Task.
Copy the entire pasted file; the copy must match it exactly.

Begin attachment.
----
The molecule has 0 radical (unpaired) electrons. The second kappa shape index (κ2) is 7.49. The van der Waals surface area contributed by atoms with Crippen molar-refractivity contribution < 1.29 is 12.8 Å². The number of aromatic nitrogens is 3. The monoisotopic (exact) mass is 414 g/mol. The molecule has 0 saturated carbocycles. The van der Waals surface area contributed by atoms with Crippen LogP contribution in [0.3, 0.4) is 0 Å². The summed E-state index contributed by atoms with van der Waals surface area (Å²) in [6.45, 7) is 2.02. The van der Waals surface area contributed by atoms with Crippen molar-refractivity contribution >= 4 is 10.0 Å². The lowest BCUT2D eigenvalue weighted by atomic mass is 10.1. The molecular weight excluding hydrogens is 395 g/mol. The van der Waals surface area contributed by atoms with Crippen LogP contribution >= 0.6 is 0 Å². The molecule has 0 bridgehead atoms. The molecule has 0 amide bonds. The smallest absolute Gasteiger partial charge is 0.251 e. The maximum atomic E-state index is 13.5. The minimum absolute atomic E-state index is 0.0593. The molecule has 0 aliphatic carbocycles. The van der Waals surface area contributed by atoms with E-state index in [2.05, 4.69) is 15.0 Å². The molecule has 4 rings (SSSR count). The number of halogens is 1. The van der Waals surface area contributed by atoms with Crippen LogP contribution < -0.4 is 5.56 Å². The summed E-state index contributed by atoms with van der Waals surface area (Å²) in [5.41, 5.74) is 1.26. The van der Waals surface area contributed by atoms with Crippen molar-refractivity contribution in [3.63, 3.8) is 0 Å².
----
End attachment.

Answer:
The molecule has 0 radical (unpaired) electrons. The second kappa shape index (κ2) is 7.49. The van der Waals surface area contributed by atoms with Crippen molar-refractivity contribution < 1.29 is 12.8 Å². The number of aromatic nitrogens is 3. The monoisotopic (exact) mass is 414 g/mol. The molecule has 0 saturated carbocycles. The van der Waals surface area contributed by atoms with Crippen LogP contribution in [0.3, 0.4) is 0 Å². The summed E-state index contributed by atoms with van der Waals surface area (Å²) in [6.45, 7) is 2.02. The van der Waals surface area contributed by atoms with Crippen molar-refractivity contribution >= 4 is 10.0 Å². The lowest BCUT2D eigenvalue weighted by atomic mass is 10.1. The molecular weight excluding hydrogens is 395 g/mol. The van der Waals surface area contributed by atoms with Crippen LogP contribution >= 0.6 is 0 Å². The molecule has 0 bridgehead atoms. The molecule has 0 amide bonds. The smallest absolute Gasteiger partial charge is 0.251 e. The maximum atomic E-state index is 13.5. The minimum absolute atomic E-state index is 0.0593. The molecule has 0 aliphatic carbocycles. The van der Waals surface area contributed by atoms with E-state index in [2.05, 4.69) is 15.0 Å². The molecule has 4 rings (SSSR count). The number of halogens is 1. The van der Waals surface area contributed by atoms with Crippen LogP contribution < -0.4 is 5.56 Å². The summed E-state index contributed by atoms with van der Waals surface area (Å²) in [5.41, 5.74) is 1.26. The van der Waals surface area contributed by atoms with Crippen molar-refractivity contribution in [3.63, 3.8) is 0 Å².